8. It is also alleged that Guatemala did not conduct a meaningful, independent, diligent, and effective investigation within a reasonable time, violating the rights of the surviving victims and families of the deceased to a fair trial, judicial protection, and the right to the truth, in accordance with its obligations under Articles 8 (1) and 25 (1) of the Convention. Furthermore, the State is alleged to be responsible for violating the right of access to information recognized at Article 13 of the Convention, taken in conjunction with Article 1 (1) thereof. In addition, the State is said to have violated the right to humane treatment of the surviving victims and their relatives, in breach of Article 5 of the Convention, by reason of the mental suffering and fear caused by what happened, the circumstances with which they had to contend as a result of the massacre, and the frustration and impotence that the fruitless investigation of the events and the resulting impunity caused them. Finally, the petitioners argue that the State violated its international obligations with respect to the rights of the child, in violation of Article 19 of the Convention, to the detriment of the children who were extrajudicially executed, those whose whereabouts are unknown, and those survived, given the circumstances with which they were confronted both during and after the massacre. B. The State 9. The State did not submit any observations during the merits stage. However, the briefs that the State presented during the processing of this case include a recognition of international responsibility and information about progress in the area of reparations in the framework of the friendly settlement process. Indeed, as a result of its acceptance of responsibility, the State agreed with the petitioners and their representatives to award economic compensation to the surviving victims for consequential and material losses (per family group), and to the families of deceased victims, for consequential losses, loss of earnings, and moral injury. 10. According to the information provided by the State, those economic reparations were made to 251 family groups, out of a total of 258, in the amount of Q. 14,407,360.00. With respect to the seven families that have not yet been awarded compensation, Guatemala says that they have not accredited their status as victims or as relatives of victims. Guatemala notes that upon receiving payment, the 251 family groups expressly and voluntarily pledged not to bring any future monetary claims in connection with the massacre of Los Josefinos and issued the State a full release and discharge. Furthermore, the State did not impose the economic compensation on the petitioners, nor did said compensation arise from a national process of reparation, but from proceedings at the international level; also, it did not originate from mechanisms for reparation granted at the domestic level, since the amounts paid were significantly higher. 11. The State also asserts that it effectively fulfilled several commitments for restoration of moral dignity, in keeping with the petitioners’ wishes and requests, including: (i) an act of public recognition of responsibility; (ii) the broadcast of a radio program; (iii) the reimbursement of procedural expenses to FAMDEGUA; and, (iv) the construction of a monument where the victims’ remains were deposited and on which a plaque was put up to their memory. Accordingly, it requests that the economic reparation awarded to the 251 family groups that benefited from compensation be declared adequate and effective, and that the measures for restoration of moral dignity be recognized as effective and adequate, given that they were agreed upon and carried out in a manner that gave particular attention to the requests and wishes of the petitioners. 12. As regards the effectiveness and promptness of the domestic proceedings, Guatemala says that the investigation has been meaningful, impartial, and diligent but that “it has not yet been legally and materially possible to conclude the investigation, making it possible to bring an indictment and commit to trial those who might be potentially responsible.” Although various steps have been taken to throw light on the events, for the time being, “attempts to establish responsibilities in relation to the events connected with the massacre at Los Josefinos have not succeeded.” Referring to the complexity of the case, the State said, in addition, that “those events [only] came to the knowledge of the State ... 14 years after they took place.” As to the conduct of the judicial authorities, the State requested the Commission to appraise the steps and procedures carried out in the investigation as a whole, which would demonstrate that they were not fruitless. Finally, the State broadly invokes Guatemala’s Criminal Code and a series of the country’s special criminal laws and procedural standards that, it says, guarantee the rights of victims in cases of this nature. 3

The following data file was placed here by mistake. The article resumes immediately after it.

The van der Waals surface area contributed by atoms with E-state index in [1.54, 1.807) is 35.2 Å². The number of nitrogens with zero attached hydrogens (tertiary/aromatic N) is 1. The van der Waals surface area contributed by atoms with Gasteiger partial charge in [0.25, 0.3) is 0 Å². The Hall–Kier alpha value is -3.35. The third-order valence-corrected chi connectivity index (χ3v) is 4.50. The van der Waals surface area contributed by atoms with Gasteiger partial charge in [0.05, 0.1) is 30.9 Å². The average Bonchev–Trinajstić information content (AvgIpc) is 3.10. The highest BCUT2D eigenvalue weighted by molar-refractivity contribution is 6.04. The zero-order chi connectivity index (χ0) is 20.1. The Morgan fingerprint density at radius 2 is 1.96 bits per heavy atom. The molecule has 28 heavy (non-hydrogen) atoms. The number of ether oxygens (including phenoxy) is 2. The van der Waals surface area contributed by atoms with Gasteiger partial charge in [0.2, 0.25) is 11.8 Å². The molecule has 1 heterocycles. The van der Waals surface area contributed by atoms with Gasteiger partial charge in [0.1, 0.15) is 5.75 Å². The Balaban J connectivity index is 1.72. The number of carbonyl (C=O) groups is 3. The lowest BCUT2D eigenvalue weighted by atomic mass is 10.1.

Select target paragraph3